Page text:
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Dear Heloise: When a recipe calls for eggs but does not specifically say which size to use, always assume it means a LARGE EGG. It's the standard for most recipes. - Dayna in New Jersey
Dear Heloise: As the temperature drops, I get a craving for potato soup. It's my all-time favorite. Have you got a recipe for this delight? - Lorna H., Hugo, Minn.
Lorna, as a matter of fact, I do have a wonderful recipe for potato soup. You'll need:
4 medium potatoes, cubed
1 small onion, chopped
1 tablespoon shortening
1 cup water
2 cups milk
3/4 teaspoon salt
Dash of pepper
Cook potatoes, onion, shortening and water in a large pot until the potatoes are soft. Add the remaining ingredients and simmer for 20 to 30 minutes. Makes about 4 servings. If you like this easy and tasty recipe, you'll find it and many more in my pamphlet Heloise's Spectacular Soups. To receive a copy, send $5, along with a stamped (70 cents), self-addressed, long envelope, to: Heloise/Soups, P.O. Box 795001, San Antonio, TX 78279-5001. Or you can order it online at www.Heloise.com. Remember, if you make a large pot of soup by doubling this recipe, you'll have enough to freeze for another meal when you're in a hurry. - Heloise
Dear Readers: Here are a few hints for soup makers:
1. For cream soups, top off with a dollop of sour cream, yogurt or chopped herbs.
2. For thicker soups, add grated cheese on top before serving.
3. For clear soups, add croutons, wontons or leftover noodles from Chinese takeout.
A POP OF COLOR
Dear Heloise: A zester isn't just for lemons and other fruit. Sometimes I'll use my zester to add some color to a dish by running the zester along the sides of a carrot to get small pieces, which I sprinkle on top. It adds a splash of color. - Bella P., Gilbert, Ariz.
FIZZY FRUIT JUICE
Dear Heloise: I like fruit juice, but some brands are a little too strong, so I add club soda and enjoy the flavor and the fizz. It's refreshing, lower in calories and tastes great! - Lynda in Nebraska
A LITTLE LIQUOR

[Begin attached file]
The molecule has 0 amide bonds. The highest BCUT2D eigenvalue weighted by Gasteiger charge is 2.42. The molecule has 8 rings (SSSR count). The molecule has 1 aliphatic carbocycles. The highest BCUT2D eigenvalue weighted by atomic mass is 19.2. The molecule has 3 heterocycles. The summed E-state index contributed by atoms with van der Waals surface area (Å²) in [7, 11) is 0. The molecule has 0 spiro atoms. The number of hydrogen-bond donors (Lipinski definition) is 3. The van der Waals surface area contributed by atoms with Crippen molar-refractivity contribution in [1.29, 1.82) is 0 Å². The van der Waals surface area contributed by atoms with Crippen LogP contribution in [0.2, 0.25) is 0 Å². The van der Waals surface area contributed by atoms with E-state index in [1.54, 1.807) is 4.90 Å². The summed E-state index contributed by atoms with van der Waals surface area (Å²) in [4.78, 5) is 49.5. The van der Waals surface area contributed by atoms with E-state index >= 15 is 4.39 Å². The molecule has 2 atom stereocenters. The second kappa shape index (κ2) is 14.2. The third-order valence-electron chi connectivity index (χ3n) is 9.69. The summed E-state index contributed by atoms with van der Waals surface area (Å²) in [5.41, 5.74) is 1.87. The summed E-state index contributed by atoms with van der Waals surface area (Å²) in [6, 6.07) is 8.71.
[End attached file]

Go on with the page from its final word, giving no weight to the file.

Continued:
Dear Heloise: Once in a while a recipe may call for liquor, but it's usually only a small amount. Instead of buying a large bottle, I go to a liquor store and buy the small bottles like the ones used on an airplane. One or two mini bottles and I have what I need at a much lower price than if I'd bought a larger bottle. - P.L. in Texas
Dear Heloise: When I make thumbprint cookies, I use a cork from a wine bottle to make the imprint. It's the perfect size, keeps my hands clean, and all my cookies are uniform-looking. - Nancy W., Newport, N.H.
It's all about the wash
Dear Heloise: Please remind your readers, including school kids, how and how often to WASH THEIR HANDS. Thank you. - P.F., Costa Mesa, Calif.
It's such an important topic. Proper hand-washing can help lessen the spread of disease, and it can help to keep us healthier. Here are the "hows," according to the Centers for Disease Control and Prevention (www.cdc.gov):
• Wet hands with clean, running warm or cool water. Turn off the water and apply soap.
• Rub hands together to generate lather. Target the backs of your hands, palms, between your fingers and under your nails.
• Wash for at least 20 seconds.
• Rinse thoroughly under fresh, running water.
• Dry off using a clean towel or air blower.
As for the "how oftens":
• Before, during and after preparing foods, and before eating.
• When caring for a sick person, and/or treating a wound.
• After using the restroom, and/or changing a diaper.
• After blowing your nose, coughing or sneezing.
• After touching an animal, animal waste or trash.
If you don't have soap, hand sanitizer that is at least 60% alcohol can cut the number of germs on your hands. - Heloise
FALL INTO THIS
Dear Heloise: You recently wrote about how to fall. May I suggest fall prevention?
As we get older, we take smaller steps, even shuffle, and sit a lot.
Check with your local Council on Aging. They have wonderful classes to get you up and mobile, strengthen core muscles and teach you to balance.
Our area offers a tai chi-based class that was created to assist with strengthening muscles in your legs. You create a "grunt force" memory to "catch" yourself and prevent a fall.
There are so many classes and so much assistance out there if you look! And it's also a social activity. - Michelle C., via email
(c)2019 by King Features Syndicate Inc.